THE covid-19 pandemic recently passed the milestone of a million deaths, and infections continue to rise. For months to come, perhaps years, we will have to keep a balance between minimising the deaths and harms caused by the coronavirus and carrying on with life to maintain our economic livelihoods and mental well-being.
“Getting through this pandemic is essentially an exercise in risk management,” says Allison Schrager, an economist at the Manhattan Institute in New York. To do this well, we have to rely on the information we get from public health experts, the media and governments. We want to know how dangerous the virus is to us, and to friends or loved ones made perhaps more vulnerable by age or other factors. We want to know the risks stemming from the current surge in infection rates, so we understand whether measures such as renewed lockdowns are proportionate.
Risk communication is a tricky business even at the best of times, but in many countries, the covid-19 pandemic has brought a deluge of scary-sounding statistics and graphs about infection rates and rising death tolls. David Spiegelhalter, chair of the Winton Centre for Risk and Evidence Communication at the University of Cambridge, has called it “number theatre”.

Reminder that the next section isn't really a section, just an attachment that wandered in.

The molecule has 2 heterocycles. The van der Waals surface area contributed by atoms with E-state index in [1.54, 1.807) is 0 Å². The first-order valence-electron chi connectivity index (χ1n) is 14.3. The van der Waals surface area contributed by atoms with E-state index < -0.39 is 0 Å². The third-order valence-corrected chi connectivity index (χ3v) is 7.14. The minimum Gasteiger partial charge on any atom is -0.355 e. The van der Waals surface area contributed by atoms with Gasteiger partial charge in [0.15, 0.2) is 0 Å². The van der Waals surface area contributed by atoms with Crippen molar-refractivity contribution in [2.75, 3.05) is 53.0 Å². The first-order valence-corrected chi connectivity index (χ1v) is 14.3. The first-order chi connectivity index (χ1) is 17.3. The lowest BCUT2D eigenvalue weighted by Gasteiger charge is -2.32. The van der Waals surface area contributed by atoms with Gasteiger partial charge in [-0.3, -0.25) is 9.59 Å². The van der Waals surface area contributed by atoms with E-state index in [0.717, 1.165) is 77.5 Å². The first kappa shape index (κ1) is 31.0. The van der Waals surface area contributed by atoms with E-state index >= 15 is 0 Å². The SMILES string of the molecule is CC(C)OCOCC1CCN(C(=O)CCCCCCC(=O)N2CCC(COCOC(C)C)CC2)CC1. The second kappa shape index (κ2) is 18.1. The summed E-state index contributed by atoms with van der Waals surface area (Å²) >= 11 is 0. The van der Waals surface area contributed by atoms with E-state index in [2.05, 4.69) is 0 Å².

Lifetime risk of dying in a motor vehicle crash in the US
Source: National Safety Council
So how do we take the drama out of the theatre and come to a measured assessment of the uncertainties we face? There are no easy answers, but by understanding …
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